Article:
July 13, 2010
Campaign to bring thousands more Falash Mura gains steam
After months of fits and starts, advocates for Ethiopian aliyah are hoping that a visit to the African country this week by Israel’s minister of immigrant absorption will help set in motion a process that will bring some 7,500 additional Ethiopians to Israel.
So far, the Israeli government has committed to checking only 1,800 of them for aliyah eligibility and bringing those who qualify to Israel.
But advocates for Ethiopian aliyah want a total of 8,700 Ethiopians checked for eligibility—all those they say have been waiting in the Ethiopian city of Gondar and are part of a list compiled in 1999 of potential immigrants. These advocates have been pressing their cause with Israeli government officials.
“It could either be done by a Cabinet resolution or the Knesset could adopt legislation,” said Joseph Feit, a leading board member at the North American Conference for Ethiopian Jewry, or NACOEJ, the U.S. Jewish group that has been leading the campaign for Ethiopian immigration. “The hope is the government will adopt a resolution and the legislation forcing the issue will not be necessary.”
NACOEJ has led a campaign for the 8,700 Ethiopians for about three years and, before them, for tens of thousands of other Ethiopians who have immigrated to Israel since the early 1990s. That’s when Israel began accepting Falash Mura—Ethiopians claiming to be descendants of Jews who converted to Christianity generations ago or claiming to have links to such people, but who now seek to return to Judaism and immigrate to Israel.
The Israeli government has declared an official end to mass Ethiopian immigration several times. Each time, however, aliyah from Ethiopia resumed after pressure by advocates convinced a key government official—usually the prime minister—to reopen the gates.
After the most recent declared ending of Ethiopian aliyah, in August 2008, it took a few months for the Olmert government to reverse course and agree to check the aliyah eligibility of 3,000 additional Ethiopians. Since then, some 1,200 Ethiopians have been brought to Israel.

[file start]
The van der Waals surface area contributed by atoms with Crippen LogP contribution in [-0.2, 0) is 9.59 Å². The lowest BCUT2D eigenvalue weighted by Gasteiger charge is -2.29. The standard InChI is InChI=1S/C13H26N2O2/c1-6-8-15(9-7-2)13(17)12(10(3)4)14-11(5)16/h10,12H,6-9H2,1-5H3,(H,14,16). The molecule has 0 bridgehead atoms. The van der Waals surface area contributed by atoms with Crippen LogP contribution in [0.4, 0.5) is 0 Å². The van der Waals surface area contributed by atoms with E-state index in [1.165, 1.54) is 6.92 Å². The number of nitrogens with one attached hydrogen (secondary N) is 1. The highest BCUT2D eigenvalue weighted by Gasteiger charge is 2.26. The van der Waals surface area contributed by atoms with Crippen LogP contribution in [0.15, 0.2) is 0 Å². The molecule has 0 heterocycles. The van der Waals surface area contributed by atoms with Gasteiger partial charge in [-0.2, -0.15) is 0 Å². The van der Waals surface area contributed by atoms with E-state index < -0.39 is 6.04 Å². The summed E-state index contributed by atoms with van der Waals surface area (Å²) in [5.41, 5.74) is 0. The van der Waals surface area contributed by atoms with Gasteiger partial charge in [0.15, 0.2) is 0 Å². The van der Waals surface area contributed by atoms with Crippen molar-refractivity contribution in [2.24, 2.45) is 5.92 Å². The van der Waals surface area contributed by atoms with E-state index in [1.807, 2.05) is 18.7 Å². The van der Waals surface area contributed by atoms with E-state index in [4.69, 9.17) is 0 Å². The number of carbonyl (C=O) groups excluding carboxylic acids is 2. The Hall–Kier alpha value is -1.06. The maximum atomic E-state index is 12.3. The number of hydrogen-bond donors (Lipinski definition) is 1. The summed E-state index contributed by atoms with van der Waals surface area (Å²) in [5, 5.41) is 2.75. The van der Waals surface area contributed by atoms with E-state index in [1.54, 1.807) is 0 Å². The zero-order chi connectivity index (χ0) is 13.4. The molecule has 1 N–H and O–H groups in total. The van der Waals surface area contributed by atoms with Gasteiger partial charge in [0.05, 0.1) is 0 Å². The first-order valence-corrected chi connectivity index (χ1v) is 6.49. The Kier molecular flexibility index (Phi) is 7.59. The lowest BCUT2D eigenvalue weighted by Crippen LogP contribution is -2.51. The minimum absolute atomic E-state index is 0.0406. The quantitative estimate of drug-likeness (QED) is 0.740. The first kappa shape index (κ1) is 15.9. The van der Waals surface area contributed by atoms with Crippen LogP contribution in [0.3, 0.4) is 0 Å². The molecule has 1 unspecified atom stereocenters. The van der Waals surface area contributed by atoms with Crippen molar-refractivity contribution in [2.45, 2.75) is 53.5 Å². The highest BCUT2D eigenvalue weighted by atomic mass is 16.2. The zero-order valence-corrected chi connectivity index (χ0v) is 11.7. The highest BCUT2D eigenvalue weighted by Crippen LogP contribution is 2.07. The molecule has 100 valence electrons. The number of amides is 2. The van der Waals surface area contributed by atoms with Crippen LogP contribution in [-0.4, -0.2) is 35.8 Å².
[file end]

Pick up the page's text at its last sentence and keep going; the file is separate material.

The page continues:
In May 2009, the Netanyahu government affirmed that once all 3,000 were checked, Ethiopian aliyah would be over.
But now advocates say they are close to reversing that decision, too.
Thanks to aggressive lobbying by NACOEJ and its supporters, the number of Israeli officials and lawmakers who support an increase is growing. In recent weeks Natan Sharansky, the chairman of the Jewish Agency for Israel, which is responsible for immigration to the country, has endorsed NACOEJ’s position, calling for Israel to examine the eligibility of all 8,700 would-be petitioners in Gondar and speedily bring them on aliyah so Israel can end mass Ethiopian immigration.
“The aliyah from Ethiopia must be completed,” said the director of the Jewish Agency’s immigration and absorption department, Eli Cohen, who works with Sharansky and accompanied Immigrant Absorption Minister Sofa Landver on her trip to Ethiopia this week. “The time has come to complete the mission. The longer we wait, it will not be solved. It will get more complicated.”
Prime Minister Benjamin Netanyahu—who attended a ceremony at Israel’s Ben Gurion Airport the last time he was prime minister, in 1998, welcoming what his government said was the last planeload of Ethiopian immigrants—has yet to approve an expansion of the list to 8,700.